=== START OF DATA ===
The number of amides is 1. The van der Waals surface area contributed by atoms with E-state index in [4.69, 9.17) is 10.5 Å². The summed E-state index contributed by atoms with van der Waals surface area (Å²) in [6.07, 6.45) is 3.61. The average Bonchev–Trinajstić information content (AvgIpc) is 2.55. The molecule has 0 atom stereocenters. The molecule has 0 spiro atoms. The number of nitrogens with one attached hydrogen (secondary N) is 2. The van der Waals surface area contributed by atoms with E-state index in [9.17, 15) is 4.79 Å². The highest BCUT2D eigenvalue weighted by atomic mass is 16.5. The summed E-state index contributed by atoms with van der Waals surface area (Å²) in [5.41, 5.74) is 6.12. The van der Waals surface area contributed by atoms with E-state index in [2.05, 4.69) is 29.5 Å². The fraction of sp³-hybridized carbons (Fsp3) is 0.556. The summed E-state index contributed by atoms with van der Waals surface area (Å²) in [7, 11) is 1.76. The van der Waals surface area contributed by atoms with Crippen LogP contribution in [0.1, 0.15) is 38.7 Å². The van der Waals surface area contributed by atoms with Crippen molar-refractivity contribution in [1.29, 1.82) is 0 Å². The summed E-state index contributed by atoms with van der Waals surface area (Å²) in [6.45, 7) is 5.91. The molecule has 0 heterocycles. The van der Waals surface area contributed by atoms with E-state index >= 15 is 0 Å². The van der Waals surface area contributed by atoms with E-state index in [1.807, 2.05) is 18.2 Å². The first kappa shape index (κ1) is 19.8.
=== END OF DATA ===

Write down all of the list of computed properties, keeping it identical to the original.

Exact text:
The number of amides is 1. The van der Waals surface area contributed by atoms with E-state index in [4.69, 9.17) is 10.5 Å². The summed E-state index contributed by atoms with van der Waals surface area (Å²) in [6.07, 6.45) is 3.61. The average Bonchev–Trinajstić information content (AvgIpc) is 2.55. The molecule has 0 atom stereocenters. The molecule has 0 spiro atoms. The number of nitrogens with one attached hydrogen (secondary N) is 2. The van der Waals surface area contributed by atoms with E-state index in [9.17, 15) is 4.79 Å². The highest BCUT2D eigenvalue weighted by atomic mass is 16.5. The summed E-state index contributed by atoms with van der Waals surface area (Å²) in [5.41, 5.74) is 6.12. The van der Waals surface area contributed by atoms with E-state index in [2.05, 4.69) is 29.5 Å². The fraction of sp³-hybridized carbons (Fsp3) is 0.556. The summed E-state index contributed by atoms with van der Waals surface area (Å²) in [7, 11) is 1.76. The van der Waals surface area contributed by atoms with Crippen LogP contribution in [0.1, 0.15) is 38.7 Å². The van der Waals surface area contributed by atoms with Crippen molar-refractivity contribution in [1.29, 1.82) is 0 Å². The summed E-state index contributed by atoms with van der Waals surface area (Å²) in [6.45, 7) is 5.91. The molecule has 0 heterocycles. The van der Waals surface area contributed by atoms with E-state index >= 15 is 0 Å². The van der Waals surface area contributed by atoms with E-state index in [1.807, 2.05) is 18.2 Å². The first kappa shape index (κ1) is 19.8.